Articles – Journal of Nursing Management [RCN]
Vol. 23, Issue 6, 30 September 2016
7. Signs of moral distress in nursing practice
Journal of Nursing Management, 23(6), 30 September 2016: 14
Abstract: Are we asking too much of inadequately supported nurses? Healthcare is in a turbulent place as society expects nurses to remain clinically robust while adapting to changes. That such changes have the potential to undermine care quality or nurses’ health is too often a secondary consideration
8. How to succeed at the confirmer stage
Journal of Nursing Management, 23(6), 30 September 2016: 18-19
Abstract: Sarah Alexander has acted as confirmer for three nurses during the revalidation process. Here she explains what she is looking for and what the role entails. As confirmers, we check that nurses have hit all the requirements necessary for revalidation, not that they are fit to practise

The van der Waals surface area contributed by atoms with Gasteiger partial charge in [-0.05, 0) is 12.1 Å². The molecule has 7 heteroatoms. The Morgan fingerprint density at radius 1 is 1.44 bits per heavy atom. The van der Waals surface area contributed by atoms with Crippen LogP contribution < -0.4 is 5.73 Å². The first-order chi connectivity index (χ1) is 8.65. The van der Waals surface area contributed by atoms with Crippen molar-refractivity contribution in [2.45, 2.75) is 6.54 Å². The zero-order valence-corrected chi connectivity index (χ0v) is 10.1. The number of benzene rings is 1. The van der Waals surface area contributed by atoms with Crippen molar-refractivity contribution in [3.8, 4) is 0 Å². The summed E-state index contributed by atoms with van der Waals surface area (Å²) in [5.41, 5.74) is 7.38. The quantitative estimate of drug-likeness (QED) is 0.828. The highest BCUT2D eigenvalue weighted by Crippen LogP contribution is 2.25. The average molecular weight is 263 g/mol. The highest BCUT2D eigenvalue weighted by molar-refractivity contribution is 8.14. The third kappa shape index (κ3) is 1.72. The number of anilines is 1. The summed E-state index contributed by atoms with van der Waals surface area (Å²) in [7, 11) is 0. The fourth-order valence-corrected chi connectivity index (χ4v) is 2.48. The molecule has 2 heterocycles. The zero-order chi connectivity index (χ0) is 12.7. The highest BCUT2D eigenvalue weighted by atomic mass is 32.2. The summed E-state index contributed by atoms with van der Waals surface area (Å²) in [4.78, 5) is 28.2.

9. A real-time Excel-based scheduling solution for nursing staff reallocation
Outi Anneli Tuominen , Heljä Lundgren-Laine , Wiveka Kauppila , Maija Hupli , Sanna Salanterä
Journal of Nursing Management, 23(6), 30 September 2016: 22-29
Abstract: This article describes the development and testing of an Excel-based scheduling solution for the flexible allocation and reallocation of nurses to cover sudden, unplanned absences among permanent nursing staff.
10. Leadership in practice: an analysis of collaborative leadership in the conception of a virtual ward
Journal of Nursing Management, 23(6), 30 September 2016: 30-34
Abstract: This article describes how collaborative leadership was used to successfully implement a virtual ward in the primary care setting in south-east Powys, Wales. The journey demonstrates how collaborative leadership and working collectively enabled a new service to be developed, and established a mutual respect for different professionals’ roles.